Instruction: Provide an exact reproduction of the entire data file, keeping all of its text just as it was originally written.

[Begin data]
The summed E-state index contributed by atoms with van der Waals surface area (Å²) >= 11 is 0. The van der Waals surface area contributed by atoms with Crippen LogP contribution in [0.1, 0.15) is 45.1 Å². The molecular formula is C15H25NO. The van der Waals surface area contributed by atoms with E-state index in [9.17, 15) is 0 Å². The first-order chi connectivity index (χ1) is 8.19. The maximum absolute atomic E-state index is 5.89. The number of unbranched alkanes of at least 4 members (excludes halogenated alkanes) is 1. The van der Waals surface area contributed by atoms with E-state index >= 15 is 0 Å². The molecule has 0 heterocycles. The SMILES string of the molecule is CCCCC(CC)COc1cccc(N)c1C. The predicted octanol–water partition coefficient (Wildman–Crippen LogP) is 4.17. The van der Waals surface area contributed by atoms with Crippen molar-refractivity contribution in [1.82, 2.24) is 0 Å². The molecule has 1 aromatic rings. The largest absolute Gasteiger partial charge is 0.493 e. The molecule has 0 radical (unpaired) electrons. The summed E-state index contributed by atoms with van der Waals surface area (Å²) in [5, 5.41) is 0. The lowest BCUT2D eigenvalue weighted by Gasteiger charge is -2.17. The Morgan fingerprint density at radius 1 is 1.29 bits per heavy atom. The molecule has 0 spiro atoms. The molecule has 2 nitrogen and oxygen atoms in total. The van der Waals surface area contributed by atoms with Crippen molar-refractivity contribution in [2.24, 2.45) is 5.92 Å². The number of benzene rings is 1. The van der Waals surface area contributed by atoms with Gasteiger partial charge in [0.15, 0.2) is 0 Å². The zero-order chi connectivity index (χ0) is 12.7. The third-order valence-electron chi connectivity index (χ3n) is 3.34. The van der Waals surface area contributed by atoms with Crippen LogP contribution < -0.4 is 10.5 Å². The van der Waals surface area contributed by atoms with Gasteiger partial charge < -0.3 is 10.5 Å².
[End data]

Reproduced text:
The summed E-state index contributed by atoms with van der Waals surface area (Å²) >= 11 is 0. The van der Waals surface area contributed by atoms with Crippen LogP contribution in [0.1, 0.15) is 45.1 Å². The molecular formula is C15H25NO. The van der Waals surface area contributed by atoms with E-state index in [9.17, 15) is 0 Å². The first-order chi connectivity index (χ1) is 8.19. The maximum absolute atomic E-state index is 5.89. The number of unbranched alkanes of at least 4 members (excludes halogenated alkanes) is 1. The van der Waals surface area contributed by atoms with E-state index >= 15 is 0 Å². The molecule has 0 heterocycles. The SMILES string of the molecule is CCCCC(CC)COc1cccc(N)c1C. The predicted octanol–water partition coefficient (Wildman–Crippen LogP) is 4.17. The van der Waals surface area contributed by atoms with Crippen molar-refractivity contribution in [1.82, 2.24) is 0 Å². The molecule has 1 aromatic rings. The largest absolute Gasteiger partial charge is 0.493 e. The molecule has 0 radical (unpaired) electrons. The summed E-state index contributed by atoms with van der Waals surface area (Å²) in [5, 5.41) is 0. The lowest BCUT2D eigenvalue weighted by Gasteiger charge is -2.17. The Morgan fingerprint density at radius 1 is 1.29 bits per heavy atom. The molecule has 0 spiro atoms. The molecule has 2 nitrogen and oxygen atoms in total. The van der Waals surface area contributed by atoms with Crippen molar-refractivity contribution in [2.24, 2.45) is 5.92 Å². The number of benzene rings is 1. The van der Waals surface area contributed by atoms with Gasteiger partial charge in [0.15, 0.2) is 0 Å². The zero-order chi connectivity index (χ0) is 12.7. The third-order valence-electron chi connectivity index (χ3n) is 3.34. The van der Waals surface area contributed by atoms with Crippen LogP contribution < -0.4 is 10.5 Å². The van der Waals surface area contributed by atoms with Gasteiger partial charge < -0.3 is 10.5 Å².